This skin-like plastic can be very useful for the repair of air and space vehicles, of cars, and also of hard-to-access medical implants (DeYoung & Hobbes, 2009). According to researcher Benjamin Blaiszik (as cited in Kloeppel, 2008), “We’ve only begun to scratch the surface of potential applications using encapsulated solvent and epoxy resin.” (No pun intended, of course.)
Industrial Spider Silk
Spider silk, as it turns out, is five times stronger than steel (DeYoung & Hobbes, 2009). The possible applications come to mind immediately. Imagine bullet-proof clothing (even tougher than Kevlar), improved bridge suspension cables, and ultra-durable micro-filters, for instance.
What is even more amazing than this, however, is that spiders manage to create this super-durable material using mainly air and water. This natural process puzzles scientists to this day (DeYoung & Hobbes, 2009).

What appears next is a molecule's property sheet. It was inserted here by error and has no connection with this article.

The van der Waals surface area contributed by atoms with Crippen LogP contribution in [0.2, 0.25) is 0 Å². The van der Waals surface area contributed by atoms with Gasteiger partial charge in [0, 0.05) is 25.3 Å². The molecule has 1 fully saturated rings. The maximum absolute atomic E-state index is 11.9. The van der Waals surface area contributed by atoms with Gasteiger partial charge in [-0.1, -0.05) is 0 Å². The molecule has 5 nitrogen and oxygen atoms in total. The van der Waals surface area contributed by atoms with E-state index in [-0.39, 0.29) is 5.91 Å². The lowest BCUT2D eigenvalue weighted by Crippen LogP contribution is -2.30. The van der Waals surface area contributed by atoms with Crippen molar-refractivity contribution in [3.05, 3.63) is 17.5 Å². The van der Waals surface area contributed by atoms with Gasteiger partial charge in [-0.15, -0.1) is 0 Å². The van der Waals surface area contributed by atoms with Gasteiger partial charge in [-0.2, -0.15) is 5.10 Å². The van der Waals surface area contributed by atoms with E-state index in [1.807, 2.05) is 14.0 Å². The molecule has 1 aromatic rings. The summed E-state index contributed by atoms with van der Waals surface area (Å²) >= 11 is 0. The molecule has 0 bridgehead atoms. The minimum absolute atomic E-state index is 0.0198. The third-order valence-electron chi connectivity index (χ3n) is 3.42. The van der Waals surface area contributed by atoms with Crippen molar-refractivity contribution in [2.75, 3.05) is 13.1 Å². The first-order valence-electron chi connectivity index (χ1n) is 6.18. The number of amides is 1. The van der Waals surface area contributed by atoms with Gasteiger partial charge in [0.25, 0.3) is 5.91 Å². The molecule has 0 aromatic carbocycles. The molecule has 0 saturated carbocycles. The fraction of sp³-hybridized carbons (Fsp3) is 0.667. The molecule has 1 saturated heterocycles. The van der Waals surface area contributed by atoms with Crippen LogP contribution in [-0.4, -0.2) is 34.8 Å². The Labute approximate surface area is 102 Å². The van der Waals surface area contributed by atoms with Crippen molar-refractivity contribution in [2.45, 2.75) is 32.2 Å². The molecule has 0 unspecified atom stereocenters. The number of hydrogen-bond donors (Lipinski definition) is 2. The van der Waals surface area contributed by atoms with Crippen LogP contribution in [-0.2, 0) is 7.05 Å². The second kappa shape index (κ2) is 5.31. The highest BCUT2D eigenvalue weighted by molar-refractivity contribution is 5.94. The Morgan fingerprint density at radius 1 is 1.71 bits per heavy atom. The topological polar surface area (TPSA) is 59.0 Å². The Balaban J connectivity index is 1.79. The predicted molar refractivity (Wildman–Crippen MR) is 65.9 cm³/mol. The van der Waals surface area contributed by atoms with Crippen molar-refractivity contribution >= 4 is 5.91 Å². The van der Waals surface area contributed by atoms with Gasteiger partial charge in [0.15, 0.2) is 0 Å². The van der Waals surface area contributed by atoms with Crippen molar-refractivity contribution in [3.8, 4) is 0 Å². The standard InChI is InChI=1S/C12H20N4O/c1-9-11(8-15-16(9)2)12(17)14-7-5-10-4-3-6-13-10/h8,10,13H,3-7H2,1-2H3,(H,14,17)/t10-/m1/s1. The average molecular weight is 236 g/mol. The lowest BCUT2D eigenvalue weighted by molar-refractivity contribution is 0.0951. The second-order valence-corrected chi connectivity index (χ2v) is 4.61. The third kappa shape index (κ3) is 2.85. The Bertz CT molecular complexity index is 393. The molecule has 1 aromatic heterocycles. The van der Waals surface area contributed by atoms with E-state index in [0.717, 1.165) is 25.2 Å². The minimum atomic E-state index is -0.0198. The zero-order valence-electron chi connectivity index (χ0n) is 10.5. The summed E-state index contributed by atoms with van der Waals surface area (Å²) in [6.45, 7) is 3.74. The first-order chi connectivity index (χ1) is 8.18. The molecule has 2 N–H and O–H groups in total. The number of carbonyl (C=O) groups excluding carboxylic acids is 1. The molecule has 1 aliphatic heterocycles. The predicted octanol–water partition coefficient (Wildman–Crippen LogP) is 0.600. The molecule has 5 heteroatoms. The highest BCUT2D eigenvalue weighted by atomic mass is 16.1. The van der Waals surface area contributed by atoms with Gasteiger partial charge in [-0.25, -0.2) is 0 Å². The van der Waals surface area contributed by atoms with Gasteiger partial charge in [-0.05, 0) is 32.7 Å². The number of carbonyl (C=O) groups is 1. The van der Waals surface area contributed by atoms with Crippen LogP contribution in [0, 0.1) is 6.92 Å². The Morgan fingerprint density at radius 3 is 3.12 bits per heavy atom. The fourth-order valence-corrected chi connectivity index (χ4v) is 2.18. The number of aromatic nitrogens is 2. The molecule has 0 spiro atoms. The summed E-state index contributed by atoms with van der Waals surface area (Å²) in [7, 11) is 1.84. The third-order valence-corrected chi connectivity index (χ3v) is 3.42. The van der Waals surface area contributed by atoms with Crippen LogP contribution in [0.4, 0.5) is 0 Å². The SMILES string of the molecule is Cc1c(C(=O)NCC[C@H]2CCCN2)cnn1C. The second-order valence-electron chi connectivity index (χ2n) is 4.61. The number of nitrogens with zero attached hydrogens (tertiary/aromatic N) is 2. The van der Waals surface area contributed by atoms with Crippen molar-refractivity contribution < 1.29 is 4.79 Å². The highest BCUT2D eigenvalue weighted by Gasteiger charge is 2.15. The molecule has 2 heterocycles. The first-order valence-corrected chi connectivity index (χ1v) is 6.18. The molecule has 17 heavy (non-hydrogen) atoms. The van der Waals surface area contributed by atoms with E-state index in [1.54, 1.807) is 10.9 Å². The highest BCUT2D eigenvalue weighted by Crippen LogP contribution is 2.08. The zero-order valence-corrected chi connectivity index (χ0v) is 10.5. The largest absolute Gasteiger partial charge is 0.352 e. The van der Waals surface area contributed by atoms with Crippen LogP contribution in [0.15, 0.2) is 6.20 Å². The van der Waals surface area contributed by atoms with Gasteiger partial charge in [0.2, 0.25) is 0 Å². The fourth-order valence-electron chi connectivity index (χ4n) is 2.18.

As our understanding of spider silk develops, we may well see the formation of new technologies based around the synthetic reproduction of this natural wonder.
As the promising field of biomimicry continues to expand throughout the next century, we are sure you will be amazed with the results. The wonders of nature are limitless, and it is the goal of Nature Labs to be one of the pioneers of this vast sea of knowledge.
The Biomimicry Institute - an organization founded in 2005 providing a variety of in-depth resources relating to biomimicry.
Discovery of Design: Biomimicry in Nature - see their "Design of the Month" article to be inspired by the many applicable wonders of nature.
Biomimicry Database - an extensive - and searchable - list of the practical applications of natural design (supported by the Rocky Mountain Institute and the Biomimicry Institute).
Ask Nature - a database of fascinating examples of cutting-edge biomimicry and natural solutions submitted by users.
Biomimetics - a fascinating lecture on the uses of biological designs in modern robotics and architecture.